In the Buddha’s highest teaching, the Lotus Sutra, the Dragon King’s daughter appears before the Buddha while he is preaching the Lotus Sutra. The Dragon King is Sagara, one of the eight great dragon kings said to dwell in a palace at the bottom of the sea. Sagara is the Sanskrit word for ocean. The Flower Garland Sutra describes Sagara as the dragon who causes rain to fall throughout the world. In the 12th Chapter, the Devadatta Chapter, of the Lotus Sutra the dragon king’s daughter:
brushed aside arrogant disparagement and prejudiced assumptions about her. Declaring before the assembly: “Watch me attain Buddhahood!” The dragon king’s eight year old daughter shows stunning actual proof and thus opens the way to happiness for all women of the future.
– World Tribune, October 7, 2016 p. 2
The dragon girl’s enlightenment had important implications, especially given the culture and social circumstances in India at the time. First, it refutes the idea of the time that women could never attain enlightenment (unless she was reborn as a man in her next lifetime). Second, it reveals that the power of the Lotus Sutra enables all people equally to attain Buddhahood in their present form. This second aspect of the dragon girl’s enlightenment is important because it symbolizes the ability of all people to attain enlightenment, regardless of their circumstances (i.e. gender, race/ethnicity, social class, profession) in this lifetime.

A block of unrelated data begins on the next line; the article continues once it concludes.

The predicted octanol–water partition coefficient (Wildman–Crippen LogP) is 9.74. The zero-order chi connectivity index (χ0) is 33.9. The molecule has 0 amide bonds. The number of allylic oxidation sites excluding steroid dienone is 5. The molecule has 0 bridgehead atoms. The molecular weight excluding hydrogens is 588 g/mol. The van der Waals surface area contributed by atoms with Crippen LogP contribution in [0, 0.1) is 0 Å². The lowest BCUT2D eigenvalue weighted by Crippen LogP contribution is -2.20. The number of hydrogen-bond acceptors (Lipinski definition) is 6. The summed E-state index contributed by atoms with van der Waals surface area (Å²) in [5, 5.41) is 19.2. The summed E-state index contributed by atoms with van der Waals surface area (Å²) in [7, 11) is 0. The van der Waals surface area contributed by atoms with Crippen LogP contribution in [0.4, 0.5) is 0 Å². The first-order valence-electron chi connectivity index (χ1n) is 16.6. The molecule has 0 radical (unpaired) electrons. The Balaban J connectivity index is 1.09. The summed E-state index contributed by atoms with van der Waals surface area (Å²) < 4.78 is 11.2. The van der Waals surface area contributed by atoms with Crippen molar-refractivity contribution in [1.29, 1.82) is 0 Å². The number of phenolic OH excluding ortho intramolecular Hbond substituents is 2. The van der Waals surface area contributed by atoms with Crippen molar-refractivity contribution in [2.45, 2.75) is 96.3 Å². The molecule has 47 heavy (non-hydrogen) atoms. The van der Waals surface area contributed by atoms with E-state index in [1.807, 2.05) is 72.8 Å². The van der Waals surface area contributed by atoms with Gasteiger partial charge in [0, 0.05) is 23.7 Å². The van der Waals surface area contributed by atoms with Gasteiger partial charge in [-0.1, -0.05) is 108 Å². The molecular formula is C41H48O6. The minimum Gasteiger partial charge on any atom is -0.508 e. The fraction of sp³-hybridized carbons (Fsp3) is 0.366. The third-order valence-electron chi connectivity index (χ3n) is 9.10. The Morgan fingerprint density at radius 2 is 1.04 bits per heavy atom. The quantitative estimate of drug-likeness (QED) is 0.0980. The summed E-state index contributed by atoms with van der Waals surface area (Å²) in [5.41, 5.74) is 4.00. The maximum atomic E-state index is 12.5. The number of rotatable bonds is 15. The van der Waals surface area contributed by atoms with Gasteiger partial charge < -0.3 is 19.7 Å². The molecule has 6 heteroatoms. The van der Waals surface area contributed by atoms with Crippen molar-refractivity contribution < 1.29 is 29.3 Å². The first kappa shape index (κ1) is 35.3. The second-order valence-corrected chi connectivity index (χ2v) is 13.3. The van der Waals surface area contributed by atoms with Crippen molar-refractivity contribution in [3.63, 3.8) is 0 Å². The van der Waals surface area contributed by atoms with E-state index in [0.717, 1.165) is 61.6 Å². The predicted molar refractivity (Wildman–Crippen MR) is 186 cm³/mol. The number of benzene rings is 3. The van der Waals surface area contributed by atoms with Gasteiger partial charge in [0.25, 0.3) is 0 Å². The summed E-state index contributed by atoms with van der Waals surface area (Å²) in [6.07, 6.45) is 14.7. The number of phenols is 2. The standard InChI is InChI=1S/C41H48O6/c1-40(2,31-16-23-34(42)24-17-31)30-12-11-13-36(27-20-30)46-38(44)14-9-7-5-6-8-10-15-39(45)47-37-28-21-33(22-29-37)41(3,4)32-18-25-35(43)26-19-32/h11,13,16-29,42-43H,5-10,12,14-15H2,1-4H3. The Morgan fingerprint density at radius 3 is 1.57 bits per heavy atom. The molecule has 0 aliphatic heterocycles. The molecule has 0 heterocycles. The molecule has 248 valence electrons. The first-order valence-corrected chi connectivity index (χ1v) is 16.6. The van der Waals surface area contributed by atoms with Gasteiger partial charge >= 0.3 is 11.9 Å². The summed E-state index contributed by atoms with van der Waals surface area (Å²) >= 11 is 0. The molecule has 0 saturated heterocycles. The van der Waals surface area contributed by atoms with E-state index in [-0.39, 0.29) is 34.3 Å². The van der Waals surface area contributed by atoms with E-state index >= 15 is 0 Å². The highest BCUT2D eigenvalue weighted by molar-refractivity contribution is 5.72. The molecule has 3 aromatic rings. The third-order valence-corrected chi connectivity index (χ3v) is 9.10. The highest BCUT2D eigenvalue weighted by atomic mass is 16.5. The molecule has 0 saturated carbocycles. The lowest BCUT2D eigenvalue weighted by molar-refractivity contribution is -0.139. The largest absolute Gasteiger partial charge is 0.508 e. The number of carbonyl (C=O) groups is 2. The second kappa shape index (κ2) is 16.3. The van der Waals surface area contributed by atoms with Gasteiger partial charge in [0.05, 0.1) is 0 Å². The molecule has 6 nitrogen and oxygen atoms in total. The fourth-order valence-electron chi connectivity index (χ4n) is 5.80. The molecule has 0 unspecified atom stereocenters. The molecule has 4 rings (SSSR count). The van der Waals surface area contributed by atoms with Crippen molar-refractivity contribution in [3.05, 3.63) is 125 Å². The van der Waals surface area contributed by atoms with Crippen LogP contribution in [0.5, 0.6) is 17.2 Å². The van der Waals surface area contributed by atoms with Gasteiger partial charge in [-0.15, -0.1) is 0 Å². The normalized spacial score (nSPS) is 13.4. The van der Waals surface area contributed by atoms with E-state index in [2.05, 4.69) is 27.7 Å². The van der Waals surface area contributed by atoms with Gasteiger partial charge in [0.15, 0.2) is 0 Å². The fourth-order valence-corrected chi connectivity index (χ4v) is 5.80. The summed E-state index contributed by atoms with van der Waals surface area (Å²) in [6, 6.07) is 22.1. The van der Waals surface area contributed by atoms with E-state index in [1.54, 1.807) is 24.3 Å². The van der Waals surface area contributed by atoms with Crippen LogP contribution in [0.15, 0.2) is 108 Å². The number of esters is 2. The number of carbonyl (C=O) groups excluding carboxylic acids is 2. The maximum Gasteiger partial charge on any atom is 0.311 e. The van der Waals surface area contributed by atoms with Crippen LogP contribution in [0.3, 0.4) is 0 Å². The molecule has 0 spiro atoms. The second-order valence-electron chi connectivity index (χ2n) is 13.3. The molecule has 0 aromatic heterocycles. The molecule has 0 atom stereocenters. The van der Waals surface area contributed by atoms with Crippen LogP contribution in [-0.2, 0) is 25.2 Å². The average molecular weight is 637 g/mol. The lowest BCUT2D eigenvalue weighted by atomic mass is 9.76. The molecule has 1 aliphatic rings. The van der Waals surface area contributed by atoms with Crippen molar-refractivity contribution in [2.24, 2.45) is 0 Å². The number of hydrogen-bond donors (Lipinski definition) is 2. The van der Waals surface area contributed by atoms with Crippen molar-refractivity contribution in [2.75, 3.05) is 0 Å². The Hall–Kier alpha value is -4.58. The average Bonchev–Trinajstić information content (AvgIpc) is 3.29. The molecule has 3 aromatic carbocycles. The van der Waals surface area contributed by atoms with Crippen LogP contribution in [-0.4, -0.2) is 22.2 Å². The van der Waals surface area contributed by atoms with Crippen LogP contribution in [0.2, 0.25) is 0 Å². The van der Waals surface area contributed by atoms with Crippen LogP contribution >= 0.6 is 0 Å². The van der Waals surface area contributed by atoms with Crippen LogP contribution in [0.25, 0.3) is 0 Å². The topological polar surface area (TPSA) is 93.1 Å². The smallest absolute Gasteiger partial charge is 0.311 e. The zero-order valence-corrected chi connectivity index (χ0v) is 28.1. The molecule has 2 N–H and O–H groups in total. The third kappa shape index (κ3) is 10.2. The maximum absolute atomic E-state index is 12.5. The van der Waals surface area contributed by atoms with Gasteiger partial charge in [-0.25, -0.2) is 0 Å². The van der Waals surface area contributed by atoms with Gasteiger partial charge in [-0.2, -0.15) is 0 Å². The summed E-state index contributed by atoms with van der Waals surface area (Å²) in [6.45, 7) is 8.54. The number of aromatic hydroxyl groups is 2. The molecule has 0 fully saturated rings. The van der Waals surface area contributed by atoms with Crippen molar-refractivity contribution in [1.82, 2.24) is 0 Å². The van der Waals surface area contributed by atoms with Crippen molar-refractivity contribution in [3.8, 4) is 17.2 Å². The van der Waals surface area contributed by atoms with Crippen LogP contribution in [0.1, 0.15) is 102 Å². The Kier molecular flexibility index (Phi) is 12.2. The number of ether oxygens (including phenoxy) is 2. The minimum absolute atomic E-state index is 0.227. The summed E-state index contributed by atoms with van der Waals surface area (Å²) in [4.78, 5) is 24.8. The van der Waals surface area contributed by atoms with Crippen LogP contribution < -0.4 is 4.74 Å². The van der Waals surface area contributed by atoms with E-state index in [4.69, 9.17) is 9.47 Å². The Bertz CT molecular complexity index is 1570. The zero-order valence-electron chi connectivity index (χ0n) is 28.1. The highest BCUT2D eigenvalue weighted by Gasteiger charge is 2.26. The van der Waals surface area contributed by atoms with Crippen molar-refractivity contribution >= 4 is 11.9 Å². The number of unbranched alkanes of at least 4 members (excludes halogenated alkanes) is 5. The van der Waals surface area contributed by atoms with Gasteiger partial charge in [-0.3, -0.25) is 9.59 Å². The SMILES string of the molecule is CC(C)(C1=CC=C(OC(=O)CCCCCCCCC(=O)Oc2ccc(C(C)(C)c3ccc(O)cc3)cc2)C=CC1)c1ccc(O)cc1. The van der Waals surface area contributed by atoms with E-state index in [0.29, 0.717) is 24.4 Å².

In our society, many people still face discrimination based on these same characteristics: being born a woman, an African-American, a poor person, someone without a prestigious job title, or someone who identifies as LGBTQ. The beauty of the Lotus Sutra is its teaching of equality and respect for all persons. It’s our responsibility to believe in this truth, put it into practice in our daily lives, and to share it with others. By doing so, we open the way toward a more humane and peaceful world.
“Legends say that hummingbirds float free of time, carrying our hopes for love, joy and celebration. The hummingbird’s delicate grace reminds us that life is rich, beauty is everywhere, every personal connection has meaning and that laughter is life’s sweetest creation.”
I read a quote yesterday that made me think of everything that has taken place over the past ten or fifteen years, and of the historical significance. The quote is taken from one of Nichiren Daishonin’s letters titled “Great Evil and Great Good.” The quote is similar to “the darkest hour is just before dawn,” although I think many of the hours over the past fifteen years have been extremely dark, not just this final one.
Great events never have minor omens. When great evil occurs, great good follows.
Perhaps all this evil we’ve encountered dealing with such a nightmarish set of circumstances will herald in a new age of compassion, tolerance, and respect for others.
In terms of relationships with other people, I remember “Queen Jane Approximately,” a Bob Dylan song sung by the Grateful Dead.
And you want somebody you don’t have to speak to
Won’t you come see me Queen Jane?
“Queen Jane Approximately” – Bob Dylan
The last few lines of the song make me think of a relationship wth another person (male or female) where there is a deeper, more profound level of communication (both spoken and unspoken). The relationship might be with a best friend, sibling, parent, or spouse/partner. True friends and meaningful relationships are our greatest treasure, and I’ve come to realize over the past few weeks how wonderful it feels to have someone to talk to.